NAACP: What we want to see from BP
Mr. Tony Hayward
Dear Mr. Hayward:
On behalf of the NAACP, our Nations’ oldest and largest grass roots based civil and human rights organization in the United States, with an active presence in over 1,200 membership units, in every state in the United States and a 101-year history of advancing rights. And specifically our units in Alabama, Florida, Louisiana, Mississippi and Texas, representing thousands of persons who have been affected by this oil drilling disaster, I am writing to urgently request a meeting with you to ensure that all communities, including communities of color along the Gulf Coast are fully restored and receive needed support and assistance from BP.
For the past several weeks, NAACP national staff members have been on the ground in the affected states. Recently, I personally visited, and among other activities participated in a fly-over to view the oil spill disaster and the impact on the shorelines of Mississippi and Louisiana. Moreover, I met with members of the African-American, Vietnamese and Native American communities – including residents, business owners, elected officials, community based organizations, faith leaders, and others. I witnessed their anger, fear, hopelessness and frustration.
I emerged from that visit dismayed and outraged by what I heard and saw:
A gentleman named Darien gave testimony at a community meeting with tears in his eyes as he clutched the lease he signed in December for the shop he is on the verge of losing because he can’t afford the tripled prices for crabs.
Chief Dardar of the Houma Nation spoke of the defilement of the land which defines the culture of the Houma nation.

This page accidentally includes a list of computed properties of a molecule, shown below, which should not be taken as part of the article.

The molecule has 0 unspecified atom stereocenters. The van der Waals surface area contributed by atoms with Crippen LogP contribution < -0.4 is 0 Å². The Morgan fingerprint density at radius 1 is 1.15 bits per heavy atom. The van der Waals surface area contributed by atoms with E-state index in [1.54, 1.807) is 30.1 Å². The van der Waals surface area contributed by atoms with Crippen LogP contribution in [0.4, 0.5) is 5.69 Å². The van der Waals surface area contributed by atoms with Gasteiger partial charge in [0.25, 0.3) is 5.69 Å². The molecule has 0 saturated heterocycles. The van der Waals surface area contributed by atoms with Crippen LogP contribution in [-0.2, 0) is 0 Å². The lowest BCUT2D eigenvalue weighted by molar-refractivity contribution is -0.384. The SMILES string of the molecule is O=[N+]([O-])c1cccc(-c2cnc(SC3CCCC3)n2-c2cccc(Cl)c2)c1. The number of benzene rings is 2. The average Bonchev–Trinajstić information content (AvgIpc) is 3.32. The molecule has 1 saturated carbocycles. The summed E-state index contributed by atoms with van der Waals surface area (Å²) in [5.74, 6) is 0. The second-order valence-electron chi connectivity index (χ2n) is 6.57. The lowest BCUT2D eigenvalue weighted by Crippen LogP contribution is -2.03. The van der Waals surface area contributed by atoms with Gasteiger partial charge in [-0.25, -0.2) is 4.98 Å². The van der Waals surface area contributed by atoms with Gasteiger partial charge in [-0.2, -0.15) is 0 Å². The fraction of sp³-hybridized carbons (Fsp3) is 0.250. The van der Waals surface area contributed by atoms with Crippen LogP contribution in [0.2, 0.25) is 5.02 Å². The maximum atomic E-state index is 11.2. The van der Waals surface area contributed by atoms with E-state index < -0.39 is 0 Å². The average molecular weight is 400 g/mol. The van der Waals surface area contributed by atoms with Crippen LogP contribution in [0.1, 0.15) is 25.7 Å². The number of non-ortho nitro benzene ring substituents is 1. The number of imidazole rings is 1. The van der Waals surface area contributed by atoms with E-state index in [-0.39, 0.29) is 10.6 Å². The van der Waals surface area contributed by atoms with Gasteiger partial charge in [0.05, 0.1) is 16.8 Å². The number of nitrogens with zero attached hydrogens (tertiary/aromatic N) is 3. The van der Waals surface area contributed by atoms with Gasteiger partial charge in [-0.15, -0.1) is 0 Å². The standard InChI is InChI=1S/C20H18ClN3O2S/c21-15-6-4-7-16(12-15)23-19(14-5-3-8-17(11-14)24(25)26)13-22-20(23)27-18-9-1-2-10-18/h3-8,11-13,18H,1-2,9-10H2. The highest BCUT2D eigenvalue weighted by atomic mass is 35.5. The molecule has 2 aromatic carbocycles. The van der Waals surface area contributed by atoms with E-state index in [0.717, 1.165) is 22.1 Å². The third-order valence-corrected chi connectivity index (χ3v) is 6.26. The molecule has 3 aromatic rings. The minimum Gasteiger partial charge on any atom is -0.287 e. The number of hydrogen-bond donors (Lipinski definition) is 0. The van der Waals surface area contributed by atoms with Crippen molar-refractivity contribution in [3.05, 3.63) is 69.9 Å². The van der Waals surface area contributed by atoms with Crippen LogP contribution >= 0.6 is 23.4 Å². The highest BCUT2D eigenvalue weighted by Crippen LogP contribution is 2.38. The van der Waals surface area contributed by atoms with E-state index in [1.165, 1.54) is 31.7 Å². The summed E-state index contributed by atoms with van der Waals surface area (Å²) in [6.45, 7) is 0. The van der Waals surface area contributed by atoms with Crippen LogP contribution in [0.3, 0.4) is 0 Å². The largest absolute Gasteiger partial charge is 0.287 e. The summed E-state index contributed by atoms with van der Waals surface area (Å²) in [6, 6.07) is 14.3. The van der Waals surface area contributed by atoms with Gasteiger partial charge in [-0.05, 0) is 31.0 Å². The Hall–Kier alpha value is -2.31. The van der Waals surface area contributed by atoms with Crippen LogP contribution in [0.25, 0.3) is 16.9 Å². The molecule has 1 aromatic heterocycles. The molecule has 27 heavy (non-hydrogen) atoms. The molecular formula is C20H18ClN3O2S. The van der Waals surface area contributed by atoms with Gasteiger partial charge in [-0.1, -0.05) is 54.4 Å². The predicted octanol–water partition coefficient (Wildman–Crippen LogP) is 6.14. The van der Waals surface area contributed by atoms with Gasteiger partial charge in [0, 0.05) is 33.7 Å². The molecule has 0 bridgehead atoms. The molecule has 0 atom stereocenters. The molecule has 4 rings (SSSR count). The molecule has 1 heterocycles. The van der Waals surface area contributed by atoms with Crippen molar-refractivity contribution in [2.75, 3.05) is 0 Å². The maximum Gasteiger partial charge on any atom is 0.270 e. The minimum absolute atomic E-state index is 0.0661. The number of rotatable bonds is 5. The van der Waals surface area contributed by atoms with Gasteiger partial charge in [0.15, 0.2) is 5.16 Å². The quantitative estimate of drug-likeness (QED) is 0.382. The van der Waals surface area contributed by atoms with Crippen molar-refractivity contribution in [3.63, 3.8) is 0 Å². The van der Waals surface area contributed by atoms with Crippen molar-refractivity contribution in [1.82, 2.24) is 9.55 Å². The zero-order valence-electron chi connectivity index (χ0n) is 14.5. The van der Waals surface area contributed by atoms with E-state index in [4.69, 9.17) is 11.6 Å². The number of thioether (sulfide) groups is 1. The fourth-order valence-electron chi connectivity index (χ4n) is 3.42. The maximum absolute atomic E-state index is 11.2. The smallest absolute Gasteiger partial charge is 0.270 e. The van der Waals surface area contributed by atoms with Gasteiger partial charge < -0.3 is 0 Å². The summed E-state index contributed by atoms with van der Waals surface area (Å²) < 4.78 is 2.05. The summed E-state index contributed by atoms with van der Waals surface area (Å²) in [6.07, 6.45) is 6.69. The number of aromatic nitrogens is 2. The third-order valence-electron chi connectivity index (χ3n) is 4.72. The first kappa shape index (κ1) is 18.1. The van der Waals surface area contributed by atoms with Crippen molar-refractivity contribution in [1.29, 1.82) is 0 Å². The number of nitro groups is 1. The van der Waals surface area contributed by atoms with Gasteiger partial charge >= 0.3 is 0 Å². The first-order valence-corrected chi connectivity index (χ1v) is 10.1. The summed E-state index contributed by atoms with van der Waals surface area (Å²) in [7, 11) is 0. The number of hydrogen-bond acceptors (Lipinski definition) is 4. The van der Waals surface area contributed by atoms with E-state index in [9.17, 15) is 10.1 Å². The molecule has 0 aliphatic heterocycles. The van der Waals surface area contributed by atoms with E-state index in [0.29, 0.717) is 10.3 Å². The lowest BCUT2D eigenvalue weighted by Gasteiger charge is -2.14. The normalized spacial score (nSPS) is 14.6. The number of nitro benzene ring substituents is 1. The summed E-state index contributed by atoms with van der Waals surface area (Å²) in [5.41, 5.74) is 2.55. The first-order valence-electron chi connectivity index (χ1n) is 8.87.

Byron, an African American fisherman in Plaquemines Parish, Louisiana showed one of my staff members his docked boats and described his loss of livelihood which supports his family.
Organizations representing Vietnamese fishermen who have been fishing the waters off the coast of Mississippi describe language access issues and how these barriers have made Vietnamese families vulnerable to predatory scams and also impeded their access to the claims process.
Throughout my visit, the following key issues emerged:
Workers of color tend to be assigned the most physically difficult, lowest paying jobs, with the most significant exposure to toxins, while white workers tend to be in supervisory, less strenuous positions.
Contractors of color are not receiving equal consideration for opportunities to participate in mitigation efforts.
Local residents who have lost their livelihoods due to the oil spill are not being hired on to work crews. Instead, contractors engaged by BP to staff clean-up crews are busing in workers from out of state.
Workers and residents who live on the coast have reported irritated eyes, nausea, problems breathing, and headaches.
Cleanup workers are not being provided with protective clothing and masks, resulting in hospitalizations.
People who are compelled to apply for cleanup work in order to feed their families — due to inadequacies of the claim process — are forced to sign documents that prohibit discussion of working conditions and forfeit legal redress for lost livelihoods.
Community leaders are being denied access to information on the oil spill, particularly with respect to projections and plans are for mitigation.
Community organizations offering a range of support services to families suffering from this disaster are financially strapped — impeding their ability fully to address the magnitude of the problem.
We understand and appreciate that BP has been engaged in numerous efforts to address the oil spill and its impact on communities – including the concerns that were shared with me. But we urge BP to take further steps, including the following actions:
1. Establish monitoring mechanisms and take remedial action to ensure that workers of color are not relegated to arduous tasks and low-paid positions.
2. Guarantee that communities of color are awarded their fair share of mitigation contracts.
3. Provide financial support to community based organizations that are assisting distressed families.
I trust that we will be able to meet in the very near future to discuss these and other recommendations, as well as to discuss how we can work together to make whole the families and communities that have been devastated by this tragedy.
I am looking forward to your reply.